We make our way toward UNESCO World Heritage-listed Kakadu National Park. Our first stop en route is Fogg Dam Reserve. Fogg Dam has year-round water coverage, which assures its position as an important feeding and roosting site for a wide variety of water birds, as well as other animals. Little, Intermediate and Great egrets, Pied herons, Glossy ibis, Royal spoonbill, Little Black and Little Pied cormorants, Comb-crested jacanas, Australian darters and Jabiru storks are just some of the birds that can be seen feeding, fighting and breeding at Fogg Dam.
A short detour off the highway is the beautiful Leaning Tree Lagoon. This billabong is often covered in water lilies, making it a popular quick stop for photographers.
We leave the main road to enter Kakadu via the Old Darwin Road. Our last stop for today is a pristine waterfall, in Maguk (Barramundi) Gorge.
A one-kilometre walk through sub-monsoon rain forest leads to the base of a beautiful plunge pool. Maguk Gorge is a natural wonder of crystal-clear water surrounded by towering rock walls, the ideal place to enjoy a refreshing swim in paradise.
We’ll enjoy one of the Top End’s famous sunsets, before settling in for a relaxing night at our exclusive permanent bush camp.
Departing the northern region of Kakadu National Park, we cross the infamous Cahill’s Crossing on the East Alligator River and enter Arnhem Land.
A 15-kilometre scenic drive to the Gunbalanya Indigenous Community provides some of the best driving views in the Top End, taking in floodplains, billabongs and the Arnhem Land escarpment. Gunbalanya is the Aboriginal name for the Oenpelli settlement (which was originally a mission). The area includes the floodplains of the East Alligator River that are covered by water from December to April and a rocky sandstone plateau rising up to 200 metres above the plains.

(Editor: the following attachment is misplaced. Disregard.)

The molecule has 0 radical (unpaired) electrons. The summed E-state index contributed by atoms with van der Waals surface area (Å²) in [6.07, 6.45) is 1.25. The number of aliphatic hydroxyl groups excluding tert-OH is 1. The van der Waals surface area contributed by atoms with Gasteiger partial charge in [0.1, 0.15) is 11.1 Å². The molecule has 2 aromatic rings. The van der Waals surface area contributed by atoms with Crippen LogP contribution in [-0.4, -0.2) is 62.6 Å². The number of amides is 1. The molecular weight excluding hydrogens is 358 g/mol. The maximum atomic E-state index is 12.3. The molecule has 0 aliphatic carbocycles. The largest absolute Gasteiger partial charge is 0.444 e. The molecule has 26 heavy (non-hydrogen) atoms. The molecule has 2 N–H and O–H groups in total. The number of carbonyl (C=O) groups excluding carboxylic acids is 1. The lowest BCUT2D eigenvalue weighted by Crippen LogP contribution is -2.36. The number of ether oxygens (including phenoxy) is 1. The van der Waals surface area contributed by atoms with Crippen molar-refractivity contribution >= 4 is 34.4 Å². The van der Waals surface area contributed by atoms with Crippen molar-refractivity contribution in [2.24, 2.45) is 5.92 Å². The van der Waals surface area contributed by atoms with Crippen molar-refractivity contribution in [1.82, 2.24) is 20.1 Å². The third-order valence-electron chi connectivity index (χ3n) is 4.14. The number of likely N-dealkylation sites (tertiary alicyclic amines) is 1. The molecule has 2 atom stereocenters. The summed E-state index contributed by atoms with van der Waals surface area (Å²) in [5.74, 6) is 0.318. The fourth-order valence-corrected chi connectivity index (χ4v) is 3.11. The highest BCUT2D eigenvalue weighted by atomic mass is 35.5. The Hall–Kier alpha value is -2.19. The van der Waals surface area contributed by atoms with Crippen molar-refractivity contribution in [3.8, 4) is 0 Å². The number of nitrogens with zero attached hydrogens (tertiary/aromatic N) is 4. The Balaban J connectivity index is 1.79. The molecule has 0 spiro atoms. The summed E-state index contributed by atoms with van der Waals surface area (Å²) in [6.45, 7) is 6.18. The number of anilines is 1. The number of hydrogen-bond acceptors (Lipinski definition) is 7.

Upon arrival at Gunbalanya you will visit the Injalak Arts and Crafts Centre. Visitors to Injalak will experience the traditional culture of the Kunwinjku people. Here you have the opportunity to experience traditional art in an intimate setting where you can get to know the artist and see firsthand how artworks are created.
Opened in 1989, Injalak Arts is a nonprofit Aboriginal-owned social enterprise whose members are the artists and community. Injalak artists produce traditional art inspired by ancient Dreamtime stories, the nearby rock art galleries and an unbroken link between the present generation of Kunwinjku people and their ancestors.
At the Injalak Arts and Crafts Centre there is an opportunity to browse and purchase a range of affordable art in different mediums and styles reflective of the ingenuity of the Kunwinjku people. Injalak caters to both the affordable and fine art markets. Artworks available include paintings on paper and bark, carvings, artefacts such as clap sticks, didgeridoos mimi poles and lorrkons, fibre works such as baskets and grass pandanus floor mats, and special edition prints.
While we are here an Aboriginal guide will show you excellent examples of rock art on Injalak Hill (Long Tom Dreaming or Kurrkabal). This area is documented as having some of the best rock art examples in Western Arnhem Land – some say in all of Australia. The main rock gallery is the visitor’s first contact with rock art, and is the most intense. It is an extensive shelter featuring layered paintings created over thousands of years.
The rock art on Injalak Hill reveals facets of Pre-Estuarine, Estuarine and Contact periods identifying them as between 100 and 8,000 years old. In 1912, the Aboriginal Protectorate Baldwin Spencer noted people heading up the hill every evening with smouldering fire sticks. This helps to explain why Injalak Hill boasts such extensive rock art galleries. The view from the top of the hill is simply breathtaking, looking out across the floodplains and around the Arnhemland escarpment – an amazing spot to have lunch in the shade of one the many overhanging ledges.